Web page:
Waiting to connect

Years after a failed privatization scheme, SF is letting Google create its municipal Wi-Fi system

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Brad Amorosino

news@sfbg.com

Eight years ago, San Francisco almost gave away an enormously lucrative public utility to Google and Earthlink: a citywide Wi-Fi connection. The hastily drawn up plan was championed by then-Mayor Gavin Newsom after a Google executive pitched him on the idea of citywide wireless Internet access at a dinner party.

Google's Wi-Fi scheme would have blanketed the city with coverage, but it would also have required users to obtain Google accounts to sign in, thereby facilitating the company's vacuum-like data harvesting practices that suck up everything from search queries and emails to the geographic locations of smartphones and tablets. Google's Wi-Fi plan would have allowed the tech giant to insert "prioritized placement" of ads and brands into a Wi-Fi user's feed, limiting choice of content through profit-driven algorithms.

The Electronic Frontier Foundation, ACLU of Northern California, Electronic Privacy Information Center, and we at the Bay Guardian all criticized the plan (see "Tech Disconnect," 11/9/05). Earthlink, Google's partner in the privatization deal, nearly went bankrupt in 2007 and the company bailed on the Wi-Fi proposal. That was the end of the city's first Wi-Fi scheme. Thousands of free networks in cafes and hotels popped up in the meantime, leading many to question the purpose of building municipal Wi-Fi.

But municipal Wi-Fi is back. Sup. Mark Farrell and Mayor Ed Lee announced recently that free Wi-Fi is coming to 31 San Francisco parks. Google is involved yet again, but officials in the city's Department of Technology say that the network will be not be controlled by Google, nor directly susceptible to privacy invasions by the "don't be evil" company or its affiliates. In short, it will be a public utility.

 

PUBLIC UTILITY

"I think a lot of the prior debate around free Wi-Fi in San Francisco that never moved forward was because of different questions around business models," Farrell told us. "To emphasize, this is a free gift [from Google] of financial benefit to the city of San Francisco with no strings attached."

For the parks, Google has agreed to give a $600,000 contribution to fund Wi-Fi installation and two years of operation. Farrell said this is the company's only role. There will be no Google hardware or software allowing the company to devour user data or steer traffic.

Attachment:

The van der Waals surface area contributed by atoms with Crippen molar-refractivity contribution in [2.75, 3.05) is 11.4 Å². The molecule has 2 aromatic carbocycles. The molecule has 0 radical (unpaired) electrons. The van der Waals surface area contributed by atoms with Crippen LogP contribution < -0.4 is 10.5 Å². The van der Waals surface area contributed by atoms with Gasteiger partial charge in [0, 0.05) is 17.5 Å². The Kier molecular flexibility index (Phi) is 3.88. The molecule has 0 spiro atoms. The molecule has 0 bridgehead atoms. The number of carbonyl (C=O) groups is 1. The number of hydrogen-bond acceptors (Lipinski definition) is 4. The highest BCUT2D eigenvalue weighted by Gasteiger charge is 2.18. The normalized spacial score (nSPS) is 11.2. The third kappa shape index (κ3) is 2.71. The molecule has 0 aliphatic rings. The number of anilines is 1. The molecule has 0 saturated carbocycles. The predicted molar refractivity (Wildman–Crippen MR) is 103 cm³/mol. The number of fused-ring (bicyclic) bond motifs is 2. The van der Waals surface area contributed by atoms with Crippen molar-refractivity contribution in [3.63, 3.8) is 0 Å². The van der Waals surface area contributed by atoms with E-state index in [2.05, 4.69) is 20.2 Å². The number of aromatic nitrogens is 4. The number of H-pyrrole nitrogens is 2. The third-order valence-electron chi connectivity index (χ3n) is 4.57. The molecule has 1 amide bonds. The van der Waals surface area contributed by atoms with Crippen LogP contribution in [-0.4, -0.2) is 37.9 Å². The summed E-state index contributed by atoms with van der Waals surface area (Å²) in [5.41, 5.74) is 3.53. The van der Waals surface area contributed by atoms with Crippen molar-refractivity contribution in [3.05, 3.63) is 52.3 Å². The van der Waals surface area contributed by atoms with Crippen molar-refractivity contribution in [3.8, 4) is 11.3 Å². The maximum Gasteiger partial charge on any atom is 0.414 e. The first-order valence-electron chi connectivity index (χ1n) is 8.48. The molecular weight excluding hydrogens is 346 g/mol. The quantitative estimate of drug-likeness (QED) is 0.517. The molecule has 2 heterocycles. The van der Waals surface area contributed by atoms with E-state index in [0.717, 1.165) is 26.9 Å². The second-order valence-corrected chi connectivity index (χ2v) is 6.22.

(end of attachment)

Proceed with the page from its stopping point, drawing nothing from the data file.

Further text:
San Francisco's reinvigorated push to build out public Wi-Fi comes just as major telecom companies and Internet giants like Google are again targeting large Wi-Fi networks for privatization. In the late 2000s, many tech companies abandoned Wi-Fi services as unprofitable. Telecom companies were busy expanding their cellphone infrastructure.

But thanks to the proliferation and technical advances of smartphones, cellular networks are now choking on megabits of traffic. Telecom companies see Wi-Fi as a means of offloading mobile traffic onto broadband infrastructure. Google and other companies see Wi-Fi networks as vast troves of consumer data, and airwaves on which to advertise.

Google's grant for Wi-Fi in San Francisco's parks comes after months of bad press for the company and the tech sector, including revelations that all of Silicon Valley's top companies readily cooperated with the NSA's electronic surveillance programs.

Google also recently paid out $7 million to settle state investigations into its "Wi-Spy" data collection activities: wireless receivers hidden in Google's Street View vehicles sopped up communications data, including passwords and even email content, from millions of networks in the United States and Europe. Beside Google's numerous spying scandals, the company has also come under criticism for aggressively avoiding federal taxes, and locally for its impact on San Francisco's transportation and housing problems.